> Nirbheek Chauhan <nirbheek@gentoo.org> wrote:
> > 2011/5/18 Olivier Cr??te <tester@gentoo.org>:
> > > The main reason is that you want /run to be writable super early in the
> > > boot process, before even / has been fscked and re-mounted. That means
> > > you can do stuff like starting udevd in parallel with fsck of / which
> > > means faster boot. This is one of the things required to get 1 second
> > > boot.
> > >
> > > See http://lwn.net/Articles/436012/
> > >
> >
> > Related is that you don't need to manually wipe /tmp /var/run
> > /var/lock via a service. They're automatically wiped when you reboot.
> > This saves time during bootup.
>
> Even if you don't have to wipe them with a service, you're going to need
> to mount them with a service. You'll need to mount /run as tmpfs, create
> the /run/lock directory, and then mount /run/lock as tmpfs. Do you
> really want to add that to localmount?

Actually the code to do this is already in openrc git, and it is much
earlier than localmount. Also, you don't need a separate tmpfs for
/run/lock since /run is already tmpfs.

William
 
Old 05-18-2011, 12:12 AM
William Hubbs
 
Default rfc: use of the /run directory

On Tue, May 17, 2011 at 11:50:32PM +0100, Ciaran McCreesh wrote:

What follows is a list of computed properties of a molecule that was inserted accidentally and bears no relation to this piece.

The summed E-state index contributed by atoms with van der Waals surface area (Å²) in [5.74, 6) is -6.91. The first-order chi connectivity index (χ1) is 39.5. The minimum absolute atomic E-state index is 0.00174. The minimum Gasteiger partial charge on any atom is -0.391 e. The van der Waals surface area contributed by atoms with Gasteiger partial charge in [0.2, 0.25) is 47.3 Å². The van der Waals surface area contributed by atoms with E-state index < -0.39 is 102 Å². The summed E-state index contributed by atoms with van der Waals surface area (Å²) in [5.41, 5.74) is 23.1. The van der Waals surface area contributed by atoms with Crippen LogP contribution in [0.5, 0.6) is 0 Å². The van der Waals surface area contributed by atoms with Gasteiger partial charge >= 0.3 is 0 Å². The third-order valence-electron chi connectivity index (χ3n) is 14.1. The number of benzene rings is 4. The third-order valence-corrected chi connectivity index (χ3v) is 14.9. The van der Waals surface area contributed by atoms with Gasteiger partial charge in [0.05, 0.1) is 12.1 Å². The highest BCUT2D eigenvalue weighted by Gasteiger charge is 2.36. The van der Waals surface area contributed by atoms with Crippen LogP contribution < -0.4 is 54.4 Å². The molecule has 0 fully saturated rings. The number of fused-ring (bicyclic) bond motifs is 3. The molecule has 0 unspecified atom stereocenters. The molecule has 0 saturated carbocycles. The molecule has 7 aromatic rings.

> On Tue, 17 May 2011 11:57:48 -0500
> William Hubbs <williamh@gentoo.org> wrote:
> > I think we should support the /run directory [1] [2].
>
> I would be interested to hear how you plan to do the migration, given
> that everyone else has managed to screw it up...

I'm not sure what you mean here. Openrc git will mount a tmpfs on /run
if it exists and create a lock directory inside the tmpfs.

To make it work, I just need a new release of baselayout to make the
/run directory. Then, I also need to figure out where in the boot
process to make the symbolic links from /var/lock to /run/lock and from
/var/run to /run.
what else am I missing?

William
 
Old 05-18-2011, 12:43 AM
William Hubbs
 
Default rfc: use of the /run directory

On Tue, May 17, 2011 at 08:06:46PM -0400, James Cloos wrote:
> >>>>> "MC" == Markos Chandras <hwoarang@gentoo.org> writes:
>
> MC> Can you please provide some examples that require /var/lock to
> MC> survive a reboot?
>
> Not everything is part of the distribution.
>
> The one which first comes to mind are lock files placed to prevent
> certain cron-initiated jobs from running right after a reboot.
>
> Or locks preventing certain daemons from accepting connections.
>
> Such locks often are used to protect net bandwidth when it is needed
> for real-time use. A reboot of some random box on the lan should not
> break such locks.

According to what I am reading in the fhs, /var/lock is not sharable